The Extremism and Radicalization Branch, Homeland Environment Threat Analysis Division of the Department of Homeland Security has released a report titled “Rightwing Extremism: Current Economic and Political Climate Fueling Resurgence in Radicalization and Recruitment.” You can read it here.
Of course, there are crazies of all stripes, and it’s possible that a small group of “right wingers” could pose a terrorist threat. In principle, there is nothing wrong with assessing such threats from whatever direction they may come. Still, this report is an odd document. It is almost entirely unmoored to any empirical reality and appears to be heavily influenced by the political views of its (unidentified) authors. This is the central theme of the report:
The DHS/Office of Intelligence and Analysis (I&A) has no specific information that domestic rightwing terrorists are currently planning acts of violence, but rightwing extremists may be gaining new recruits by playing on their fears about several emergent issues. The economic downturn and the election of the first African American president present unique drivers for rightwing radicalization and recruitment.
The whole point of the report is that “right wing” extremism is undergoing a “resurgence” as leaders of extremist groups take advantage of the down economy and the Obama administration to recruit new members. Weirdly, however, the report makes no effort to document any such increased recruitment or extremist activity of any sort. As far as one can tell from the report, “right wing” militias and similar groups may be dying out rather than growing.
[T]he consequences of a prolonged economic downturn–including real estate foreclosures, unemployment, and an inability to obtain credit–could create a fertile recruiting environment for rightwing extremists and even result in confrontations between such groups and government authorities similar to those in the past.
I suppose that’s possible. But why right wing extremists? Why not left wing? I would think that economic turmoil would be at least as likely to energize far-left groups. But whoever wrote the report made the automatic assumption–again, with no empirical data–that right-wing groups would benefit.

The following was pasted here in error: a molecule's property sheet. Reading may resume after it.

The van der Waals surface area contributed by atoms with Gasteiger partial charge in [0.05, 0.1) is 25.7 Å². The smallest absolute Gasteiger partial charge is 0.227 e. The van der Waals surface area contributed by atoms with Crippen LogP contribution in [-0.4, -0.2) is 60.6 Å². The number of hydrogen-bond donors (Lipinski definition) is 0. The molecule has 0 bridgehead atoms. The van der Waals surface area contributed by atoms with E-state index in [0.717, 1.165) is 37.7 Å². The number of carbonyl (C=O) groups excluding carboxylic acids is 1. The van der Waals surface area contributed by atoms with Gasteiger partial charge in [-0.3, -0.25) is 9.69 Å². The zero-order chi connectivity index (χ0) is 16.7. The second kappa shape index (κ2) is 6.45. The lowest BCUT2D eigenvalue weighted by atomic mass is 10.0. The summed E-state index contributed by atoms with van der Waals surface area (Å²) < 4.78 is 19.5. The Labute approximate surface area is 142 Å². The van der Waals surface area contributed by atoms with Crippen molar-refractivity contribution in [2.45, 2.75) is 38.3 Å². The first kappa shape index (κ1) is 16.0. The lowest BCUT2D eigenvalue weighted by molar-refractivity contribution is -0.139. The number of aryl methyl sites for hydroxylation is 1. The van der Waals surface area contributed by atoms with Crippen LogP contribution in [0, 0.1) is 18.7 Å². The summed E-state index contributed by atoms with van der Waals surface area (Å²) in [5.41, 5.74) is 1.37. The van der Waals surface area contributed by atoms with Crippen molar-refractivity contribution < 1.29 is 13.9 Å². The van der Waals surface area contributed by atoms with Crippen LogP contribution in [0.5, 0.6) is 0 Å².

Another of the report’s themes is that conditions today resemble those in the 1990s, when militia activity was a concern:
The current economic and political climate has some similarities to the 1990s when rightwing extremism experienced a resurgence fueled largely by an economic recession, criticism about the outsourcing of jobs, and the perceived threat to U.S. power and sovereignty by other foreign powers. …
Growth of these groups subsided in reaction to increased government scrutiny as a result of the 1995 Oklahoma City bombing and disrupted plots, improvements in the economy, and the continued U.S. standing as the preeminent world power.
In 1995, the economy was booming. Nor is there any obvious similarity between the “political climate” now and in the 1990s, except that we have a Democratic administration in power. I suspect that’s what the authors are really worried about, although they never quite come out and say so.
The Homeland Security report lists the possibility of restrictions on firearms as a driving force behind extremist recruitment:
Proposed imposition of firearms restrictions and weapons bans likely would attract new members into the ranks of rightwing extremist groups, as well as potentially spur some of them to begin planning and training for violence against the government.
On its face, this is pure speculation. It’s true that firearms sales have increased, but what evidence is there that those buying guns are “planning and training for violence against the government”? None that the report discloses.